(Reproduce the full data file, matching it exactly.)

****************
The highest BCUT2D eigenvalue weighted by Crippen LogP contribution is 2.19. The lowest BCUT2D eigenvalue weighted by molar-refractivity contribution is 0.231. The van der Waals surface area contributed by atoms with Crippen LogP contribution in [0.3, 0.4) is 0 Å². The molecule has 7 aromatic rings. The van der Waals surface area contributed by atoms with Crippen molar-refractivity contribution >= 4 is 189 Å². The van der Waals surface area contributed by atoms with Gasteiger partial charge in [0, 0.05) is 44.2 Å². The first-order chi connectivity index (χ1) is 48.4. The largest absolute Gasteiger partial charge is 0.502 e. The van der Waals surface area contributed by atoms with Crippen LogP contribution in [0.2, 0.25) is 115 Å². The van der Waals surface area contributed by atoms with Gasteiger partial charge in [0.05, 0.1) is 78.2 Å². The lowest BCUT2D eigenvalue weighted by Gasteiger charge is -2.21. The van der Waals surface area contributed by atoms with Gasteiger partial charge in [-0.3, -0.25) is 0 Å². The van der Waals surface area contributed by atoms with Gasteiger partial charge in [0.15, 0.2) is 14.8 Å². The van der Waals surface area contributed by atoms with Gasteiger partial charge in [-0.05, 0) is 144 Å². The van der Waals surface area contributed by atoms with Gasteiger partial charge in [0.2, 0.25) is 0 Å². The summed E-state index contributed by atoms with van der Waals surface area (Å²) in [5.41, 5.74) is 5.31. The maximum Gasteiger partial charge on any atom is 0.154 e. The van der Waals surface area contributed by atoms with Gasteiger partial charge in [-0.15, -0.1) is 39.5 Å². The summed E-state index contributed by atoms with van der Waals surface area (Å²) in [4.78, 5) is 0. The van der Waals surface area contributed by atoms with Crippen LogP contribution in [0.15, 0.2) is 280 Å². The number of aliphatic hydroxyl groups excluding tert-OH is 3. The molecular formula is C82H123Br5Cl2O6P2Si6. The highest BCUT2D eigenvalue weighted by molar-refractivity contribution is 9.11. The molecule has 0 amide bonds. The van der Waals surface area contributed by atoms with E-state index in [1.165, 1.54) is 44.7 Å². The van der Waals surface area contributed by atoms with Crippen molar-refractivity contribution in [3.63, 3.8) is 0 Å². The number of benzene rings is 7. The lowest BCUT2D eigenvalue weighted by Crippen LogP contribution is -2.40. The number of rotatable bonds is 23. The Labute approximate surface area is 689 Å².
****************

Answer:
The highest BCUT2D eigenvalue weighted by Crippen LogP contribution is 2.19. The lowest BCUT2D eigenvalue weighted by molar-refractivity contribution is 0.231. The van der Waals surface area contributed by atoms with Crippen LogP contribution in [0.3, 0.4) is 0 Å². The molecule has 7 aromatic rings. The van der Waals surface area contributed by atoms with Crippen molar-refractivity contribution >= 4 is 189 Å². The van der Waals surface area contributed by atoms with Gasteiger partial charge in [0, 0.05) is 44.2 Å². The first-order chi connectivity index (χ1) is 48.4. The largest absolute Gasteiger partial charge is 0.502 e. The van der Waals surface area contributed by atoms with Crippen LogP contribution in [0.2, 0.25) is 115 Å². The van der Waals surface area contributed by atoms with Gasteiger partial charge in [0.05, 0.1) is 78.2 Å². The lowest BCUT2D eigenvalue weighted by Gasteiger charge is -2.21. The van der Waals surface area contributed by atoms with Gasteiger partial charge in [-0.3, -0.25) is 0 Å². The van der Waals surface area contributed by atoms with Gasteiger partial charge in [0.15, 0.2) is 14.8 Å². The van der Waals surface area contributed by atoms with Gasteiger partial charge in [-0.05, 0) is 144 Å². The van der Waals surface area contributed by atoms with Gasteiger partial charge in [0.2, 0.25) is 0 Å². The summed E-state index contributed by atoms with van der Waals surface area (Å²) in [5.41, 5.74) is 5.31. The maximum Gasteiger partial charge on any atom is 0.154 e. The van der Waals surface area contributed by atoms with Gasteiger partial charge in [-0.15, -0.1) is 39.5 Å². The summed E-state index contributed by atoms with van der Waals surface area (Å²) in [4.78, 5) is 0. The van der Waals surface area contributed by atoms with Crippen LogP contribution in [0.15, 0.2) is 280 Å². The number of aliphatic hydroxyl groups excluding tert-OH is 3. The molecular formula is C82H123Br5Cl2O6P2Si6. The highest BCUT2D eigenvalue weighted by molar-refractivity contribution is 9.11. The molecule has 0 amide bonds. The van der Waals surface area contributed by atoms with E-state index in [1.165, 1.54) is 44.7 Å². The van der Waals surface area contributed by atoms with Crippen molar-refractivity contribution in [3.63, 3.8) is 0 Å². The number of benzene rings is 7. The lowest BCUT2D eigenvalue weighted by Crippen LogP contribution is -2.40. The number of rotatable bonds is 23. The Labute approximate surface area is 689 Å².